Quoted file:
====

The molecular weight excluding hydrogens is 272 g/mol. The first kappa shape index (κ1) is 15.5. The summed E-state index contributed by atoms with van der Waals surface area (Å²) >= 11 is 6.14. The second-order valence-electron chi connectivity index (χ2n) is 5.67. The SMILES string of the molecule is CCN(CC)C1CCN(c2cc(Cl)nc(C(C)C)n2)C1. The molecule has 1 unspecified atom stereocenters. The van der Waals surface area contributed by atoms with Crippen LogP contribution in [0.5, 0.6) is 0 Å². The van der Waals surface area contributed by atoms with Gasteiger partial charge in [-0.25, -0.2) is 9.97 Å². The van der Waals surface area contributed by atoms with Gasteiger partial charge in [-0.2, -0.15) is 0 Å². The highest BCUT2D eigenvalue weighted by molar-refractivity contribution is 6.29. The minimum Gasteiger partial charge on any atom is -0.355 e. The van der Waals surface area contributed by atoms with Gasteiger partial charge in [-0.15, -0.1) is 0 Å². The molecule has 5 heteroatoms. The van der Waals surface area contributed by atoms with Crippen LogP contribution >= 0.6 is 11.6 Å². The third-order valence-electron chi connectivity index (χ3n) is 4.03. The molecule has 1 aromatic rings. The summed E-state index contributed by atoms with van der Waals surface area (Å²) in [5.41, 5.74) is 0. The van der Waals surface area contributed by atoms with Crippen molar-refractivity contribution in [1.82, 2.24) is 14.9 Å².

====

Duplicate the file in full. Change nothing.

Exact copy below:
The molecular weight excluding hydrogens is 272 g/mol. The first kappa shape index (κ1) is 15.5. The summed E-state index contributed by atoms with van der Waals surface area (Å²) >= 11 is 6.14. The second-order valence-electron chi connectivity index (χ2n) is 5.67. The SMILES string of the molecule is CCN(CC)C1CCN(c2cc(Cl)nc(C(C)C)n2)C1. The molecule has 1 unspecified atom stereocenters. The van der Waals surface area contributed by atoms with Crippen LogP contribution in [0.5, 0.6) is 0 Å². The van der Waals surface area contributed by atoms with Gasteiger partial charge in [-0.25, -0.2) is 9.97 Å². The van der Waals surface area contributed by atoms with Gasteiger partial charge in [-0.2, -0.15) is 0 Å². The highest BCUT2D eigenvalue weighted by molar-refractivity contribution is 6.29. The minimum Gasteiger partial charge on any atom is -0.355 e. The van der Waals surface area contributed by atoms with Gasteiger partial charge in [-0.15, -0.1) is 0 Å². The molecule has 5 heteroatoms. The van der Waals surface area contributed by atoms with Crippen LogP contribution >= 0.6 is 11.6 Å². The third-order valence-electron chi connectivity index (χ3n) is 4.03. The molecule has 1 aromatic rings. The summed E-state index contributed by atoms with van der Waals surface area (Å²) in [5.41, 5.74) is 0. The van der Waals surface area contributed by atoms with Crippen molar-refractivity contribution in [1.82, 2.24) is 14.9 Å².